Following on from his two wildly successful walking travelogues, Wood delivers yet again an imminently likeable and interesting book which charts his 2,900km journey through Central American highlands, jungles, remote wilderness and urban ganglands. This time, he is accompanied the entire way by his Mexican friend, Alberto, who provides a more consistent counterpoint to his own experiences and ensures that Walking the Americas is a worthy addition to the Levison Wood book stable.
Nightmare in Laos is a frighteningly true story of an Australian couples 10 month stay in Laos' Foreigners Prison, after they were falsely arrested in 2000 for stealing sapphires. Danes' story provides reasonably graphic descriptions of the conditions within the prison and her dealings with other prisoners, the Laos authorities and Australian embassy staff. Told in an emotionally charged fashion, this is a book that will leave you seething with frustration at the injustice of the situation that they find themselves in.
After his hugely successful book and TV series Walking the Nile, Wood appears set for a life of suburban bliss, drinking wine and eating cheese in Gordons Wine Bar, believed to be London's oldest wine bar and prior place of residence for Rudyard Kipling in the 1890's. Aided by what one can only imagine as far too many glasses of vintage port, Wood realises he isn't quite ready to hang up the hiking boots just yet and that the lure of just "one more" walking escapade needs to be undertaken, this time along the mighty Himalayas.
The Caliph's House is an interesting story about a family's year spent in Casablanca renovating an old, sprawling Moroccan villa. Told with honesty and humour, Shah details the many missteps along the way and provides good insight into some of the customs and superstitions of Morocco which together make this an extremely pleasant way to while away the time.
Hunter S. Thompson's legendary road-trippin novel follows Raoul Duke and his Attorney, Dr Gonzo, on their drug-fuelled search for the American Dream in Las Vegas. The book that birthed gonzo journalism, Fear and Loathing in Las Vegas is widely considered as an American literary classic and one which deserves to read again and again in order to enjoy, understand and then simply enjoy once again.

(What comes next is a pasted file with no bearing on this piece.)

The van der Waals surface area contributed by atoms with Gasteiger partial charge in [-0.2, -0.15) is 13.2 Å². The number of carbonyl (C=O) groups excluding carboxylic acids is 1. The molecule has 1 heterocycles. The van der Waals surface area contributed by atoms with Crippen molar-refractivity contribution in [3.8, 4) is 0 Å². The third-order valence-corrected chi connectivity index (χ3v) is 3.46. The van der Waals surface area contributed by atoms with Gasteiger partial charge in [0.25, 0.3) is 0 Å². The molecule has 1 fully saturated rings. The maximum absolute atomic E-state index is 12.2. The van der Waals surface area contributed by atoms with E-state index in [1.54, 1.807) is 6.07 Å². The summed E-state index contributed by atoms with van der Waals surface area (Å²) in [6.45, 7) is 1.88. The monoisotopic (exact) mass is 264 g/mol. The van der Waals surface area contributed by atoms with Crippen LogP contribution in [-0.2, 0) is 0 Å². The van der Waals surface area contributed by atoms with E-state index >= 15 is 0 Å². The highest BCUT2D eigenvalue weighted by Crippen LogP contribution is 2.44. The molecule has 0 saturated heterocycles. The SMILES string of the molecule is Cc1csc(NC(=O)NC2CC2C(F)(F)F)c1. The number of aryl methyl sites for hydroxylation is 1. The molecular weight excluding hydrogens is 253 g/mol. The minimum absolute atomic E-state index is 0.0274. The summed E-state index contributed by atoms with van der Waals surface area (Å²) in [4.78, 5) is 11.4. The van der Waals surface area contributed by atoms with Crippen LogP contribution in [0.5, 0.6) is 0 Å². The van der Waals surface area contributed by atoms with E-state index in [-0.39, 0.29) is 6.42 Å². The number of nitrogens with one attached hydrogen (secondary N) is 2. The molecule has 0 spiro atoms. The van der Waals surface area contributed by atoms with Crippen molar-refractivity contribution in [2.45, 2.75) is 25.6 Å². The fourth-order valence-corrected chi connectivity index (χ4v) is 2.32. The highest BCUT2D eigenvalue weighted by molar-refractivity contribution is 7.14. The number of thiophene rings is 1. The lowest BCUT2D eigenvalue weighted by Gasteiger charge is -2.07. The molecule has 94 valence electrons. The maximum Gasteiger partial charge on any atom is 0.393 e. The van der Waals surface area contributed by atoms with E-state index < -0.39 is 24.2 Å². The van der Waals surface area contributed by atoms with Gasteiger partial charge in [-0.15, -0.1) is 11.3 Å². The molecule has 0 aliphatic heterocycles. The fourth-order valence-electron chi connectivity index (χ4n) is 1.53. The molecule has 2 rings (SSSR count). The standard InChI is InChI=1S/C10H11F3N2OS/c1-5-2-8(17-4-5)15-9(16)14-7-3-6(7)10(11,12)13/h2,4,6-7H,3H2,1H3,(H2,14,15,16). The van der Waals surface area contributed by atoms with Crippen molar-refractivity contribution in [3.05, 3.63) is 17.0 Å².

Where the Hell is Tuvalu? describes the two and a bit years Ells spent working as the People's Lawyer, or the People's Liar as came to be known, in the world's 4th smallest independent nation during the mid 1990's. Focusing on his job and ex-pat life among the Tuvaluans, Ells self-deprecating humour makes this an interesting read and stands almost alone as the only travel book written on this country.
Walking the Nile is an extremely good travelogue detailing Levison Wood's 9 month journey from the source of the Nile in Rwanda's Nyungwe Forest to the Mediterranean Sea in Egypt by foot. Travelling close to 6,700 kilometres through tropical forests, swamps, mangroves and deserts, Wood's achievement amidst civil wars and bureaucratic nightmares fully deserves to rank among the best of modern day exploration feats.
Lost on Planet China is J. Maarten Troost's hiliarious travelogue on his travels around China trying to come to grips with and understand this vast and complex country. Honest and at times unflattering, this is not your run of the mill fluff piece extolling the virtues and beauty of the country but instead shows what the country is like from the eyes of a first time visitor.
Hawks stumbles into something like a mid-life crossroads and decides that the two things he wants most in life is to meet his soulmate and to find lovely house abroad somewhere. For most of us, this simply would have been an ill-advised thought over a pint and a bag of crisps. But for a man who has made his name out of taking on wagers such as lugging a fridge around Ireland or attempting to beat all eleven members of the Moldovan soccer team at tennis, it is inevitable that this course of action will be put into practice.